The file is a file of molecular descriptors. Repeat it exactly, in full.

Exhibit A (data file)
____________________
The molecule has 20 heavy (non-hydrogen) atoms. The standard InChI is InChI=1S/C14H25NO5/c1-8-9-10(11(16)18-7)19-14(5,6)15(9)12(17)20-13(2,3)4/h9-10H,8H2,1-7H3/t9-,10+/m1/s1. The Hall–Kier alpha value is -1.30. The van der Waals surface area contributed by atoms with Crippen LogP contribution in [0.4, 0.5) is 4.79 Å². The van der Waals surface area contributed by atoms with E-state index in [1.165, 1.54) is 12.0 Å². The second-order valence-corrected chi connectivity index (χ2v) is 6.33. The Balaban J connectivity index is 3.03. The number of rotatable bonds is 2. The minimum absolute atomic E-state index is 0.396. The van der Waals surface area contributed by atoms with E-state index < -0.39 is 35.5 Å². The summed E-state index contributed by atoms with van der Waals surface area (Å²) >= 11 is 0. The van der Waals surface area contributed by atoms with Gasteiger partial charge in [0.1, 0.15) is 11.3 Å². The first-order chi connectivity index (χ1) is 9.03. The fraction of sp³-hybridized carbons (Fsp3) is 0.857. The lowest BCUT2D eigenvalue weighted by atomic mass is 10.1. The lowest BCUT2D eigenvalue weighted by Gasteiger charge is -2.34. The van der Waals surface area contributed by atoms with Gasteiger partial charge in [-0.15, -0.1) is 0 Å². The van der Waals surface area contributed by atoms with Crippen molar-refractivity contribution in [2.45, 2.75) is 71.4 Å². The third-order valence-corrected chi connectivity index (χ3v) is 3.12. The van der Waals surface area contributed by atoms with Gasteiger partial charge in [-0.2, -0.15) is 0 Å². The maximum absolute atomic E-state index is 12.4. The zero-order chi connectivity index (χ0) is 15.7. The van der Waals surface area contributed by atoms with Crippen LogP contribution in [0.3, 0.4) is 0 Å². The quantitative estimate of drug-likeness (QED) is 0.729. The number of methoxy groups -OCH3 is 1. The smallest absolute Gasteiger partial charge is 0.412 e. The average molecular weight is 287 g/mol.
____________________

The molecule has 20 heavy (non-hydrogen) atoms. The standard InChI is InChI=1S/C14H25NO5/c1-8-9-10(11(16)18-7)19-14(5,6)15(9)12(17)20-13(2,3)4/h9-10H,8H2,1-7H3/t9-,10+/m1/s1. The Hall–Kier alpha value is -1.30. The van der Waals surface area contributed by atoms with Crippen LogP contribution in [0.4, 0.5) is 4.79 Å². The van der Waals surface area contributed by atoms with E-state index in [1.165, 1.54) is 12.0 Å². The second-order valence-corrected chi connectivity index (χ2v) is 6.33. The Balaban J connectivity index is 3.03. The number of rotatable bonds is 2. The minimum absolute atomic E-state index is 0.396. The van der Waals surface area contributed by atoms with E-state index < -0.39 is 35.5 Å². The summed E-state index contributed by atoms with van der Waals surface area (Å²) >= 11 is 0. The van der Waals surface area contributed by atoms with Gasteiger partial charge in [0.1, 0.15) is 11.3 Å². The first-order chi connectivity index (χ1) is 9.03. The fraction of sp³-hybridized carbons (Fsp3) is 0.857. The lowest BCUT2D eigenvalue weighted by atomic mass is 10.1. The lowest BCUT2D eigenvalue weighted by Gasteiger charge is -2.34. The van der Waals surface area contributed by atoms with Gasteiger partial charge in [-0.15, -0.1) is 0 Å². The van der Waals surface area contributed by atoms with Crippen molar-refractivity contribution in [2.45, 2.75) is 71.4 Å². The third-order valence-corrected chi connectivity index (χ3v) is 3.12. The van der Waals surface area contributed by atoms with Gasteiger partial charge in [-0.2, -0.15) is 0 Å². The maximum absolute atomic E-state index is 12.4. The zero-order chi connectivity index (χ0) is 15.7. The van der Waals surface area contributed by atoms with Crippen LogP contribution in [0.3, 0.4) is 0 Å². The quantitative estimate of drug-likeness (QED) is 0.729. The number of methoxy groups -OCH3 is 1. The smallest absolute Gasteiger partial charge is 0.412 e. The average molecular weight is 287 g/mol.